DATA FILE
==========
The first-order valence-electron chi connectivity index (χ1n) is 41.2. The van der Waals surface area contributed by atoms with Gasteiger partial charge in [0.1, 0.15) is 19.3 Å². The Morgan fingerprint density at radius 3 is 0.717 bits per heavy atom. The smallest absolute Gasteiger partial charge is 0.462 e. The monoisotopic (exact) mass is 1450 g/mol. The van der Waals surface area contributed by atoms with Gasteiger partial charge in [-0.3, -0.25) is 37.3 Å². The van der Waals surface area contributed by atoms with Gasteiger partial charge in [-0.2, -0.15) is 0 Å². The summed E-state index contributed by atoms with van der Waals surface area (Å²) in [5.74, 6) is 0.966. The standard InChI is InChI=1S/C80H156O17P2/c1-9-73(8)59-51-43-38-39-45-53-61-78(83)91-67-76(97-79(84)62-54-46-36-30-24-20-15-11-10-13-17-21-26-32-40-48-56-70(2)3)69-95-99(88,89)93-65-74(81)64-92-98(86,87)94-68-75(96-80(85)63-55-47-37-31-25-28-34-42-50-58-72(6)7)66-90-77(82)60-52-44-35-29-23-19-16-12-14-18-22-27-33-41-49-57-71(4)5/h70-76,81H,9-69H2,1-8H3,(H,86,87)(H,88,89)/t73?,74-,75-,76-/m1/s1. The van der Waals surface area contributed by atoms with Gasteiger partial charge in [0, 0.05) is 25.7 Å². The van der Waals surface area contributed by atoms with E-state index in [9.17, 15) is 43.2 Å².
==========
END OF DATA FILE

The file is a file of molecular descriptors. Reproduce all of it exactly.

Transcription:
The first-order valence-electron chi connectivity index (χ1n) is 41.2. The van der Waals surface area contributed by atoms with Gasteiger partial charge in [0.1, 0.15) is 19.3 Å². The Morgan fingerprint density at radius 3 is 0.717 bits per heavy atom. The smallest absolute Gasteiger partial charge is 0.462 e. The monoisotopic (exact) mass is 1450 g/mol. The van der Waals surface area contributed by atoms with Gasteiger partial charge in [-0.3, -0.25) is 37.3 Å². The van der Waals surface area contributed by atoms with Gasteiger partial charge in [-0.2, -0.15) is 0 Å². The summed E-state index contributed by atoms with van der Waals surface area (Å²) in [5.74, 6) is 0.966. The standard InChI is InChI=1S/C80H156O17P2/c1-9-73(8)59-51-43-38-39-45-53-61-78(83)91-67-76(97-79(84)62-54-46-36-30-24-20-15-11-10-13-17-21-26-32-40-48-56-70(2)3)69-95-99(88,89)93-65-74(81)64-92-98(86,87)94-68-75(96-80(85)63-55-47-37-31-25-28-34-42-50-58-72(6)7)66-90-77(82)60-52-44-35-29-23-19-16-12-14-18-22-27-33-41-49-57-71(4)5/h70-76,81H,9-69H2,1-8H3,(H,86,87)(H,88,89)/t73?,74-,75-,76-/m1/s1. The van der Waals surface area contributed by atoms with Gasteiger partial charge in [0, 0.05) is 25.7 Å². The van der Waals surface area contributed by atoms with E-state index in [9.17, 15) is 43.2 Å².